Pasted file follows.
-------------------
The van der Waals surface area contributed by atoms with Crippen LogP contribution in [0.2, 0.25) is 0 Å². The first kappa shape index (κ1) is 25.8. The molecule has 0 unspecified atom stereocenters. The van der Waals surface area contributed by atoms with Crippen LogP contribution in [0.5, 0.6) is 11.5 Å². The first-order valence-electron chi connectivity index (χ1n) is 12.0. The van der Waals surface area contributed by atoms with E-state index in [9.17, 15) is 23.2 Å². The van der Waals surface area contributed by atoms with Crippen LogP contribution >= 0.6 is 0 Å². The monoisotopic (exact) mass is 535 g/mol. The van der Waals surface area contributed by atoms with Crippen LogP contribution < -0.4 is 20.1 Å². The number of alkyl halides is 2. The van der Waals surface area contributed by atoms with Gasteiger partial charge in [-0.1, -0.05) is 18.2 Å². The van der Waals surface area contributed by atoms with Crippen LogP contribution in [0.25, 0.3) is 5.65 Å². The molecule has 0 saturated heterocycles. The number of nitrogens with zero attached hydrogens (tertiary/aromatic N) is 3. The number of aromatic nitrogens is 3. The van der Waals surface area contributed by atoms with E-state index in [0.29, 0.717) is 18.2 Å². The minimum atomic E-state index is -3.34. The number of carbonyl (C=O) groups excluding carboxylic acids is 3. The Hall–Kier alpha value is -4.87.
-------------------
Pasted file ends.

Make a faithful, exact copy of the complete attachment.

The van der Waals surface area contributed by atoms with Crippen LogP contribution in [0.2, 0.25) is 0 Å². The first kappa shape index (κ1) is 25.8. The molecule has 0 unspecified atom stereocenters. The van der Waals surface area contributed by atoms with Crippen LogP contribution in [0.5, 0.6) is 11.5 Å². The first-order valence-electron chi connectivity index (χ1n) is 12.0. The van der Waals surface area contributed by atoms with E-state index in [9.17, 15) is 23.2 Å². The van der Waals surface area contributed by atoms with Crippen LogP contribution >= 0.6 is 0 Å². The monoisotopic (exact) mass is 535 g/mol. The van der Waals surface area contributed by atoms with Crippen LogP contribution < -0.4 is 20.1 Å². The number of alkyl halides is 2. The van der Waals surface area contributed by atoms with Gasteiger partial charge in [-0.1, -0.05) is 18.2 Å². The van der Waals surface area contributed by atoms with Crippen LogP contribution in [0.25, 0.3) is 5.65 Å². The molecule has 0 saturated heterocycles. The number of nitrogens with zero attached hydrogens (tertiary/aromatic N) is 3. The number of aromatic nitrogens is 3. The van der Waals surface area contributed by atoms with E-state index in [0.29, 0.717) is 18.2 Å². The minimum atomic E-state index is -3.34. The number of carbonyl (C=O) groups excluding carboxylic acids is 3. The Hall–Kier alpha value is -4.87.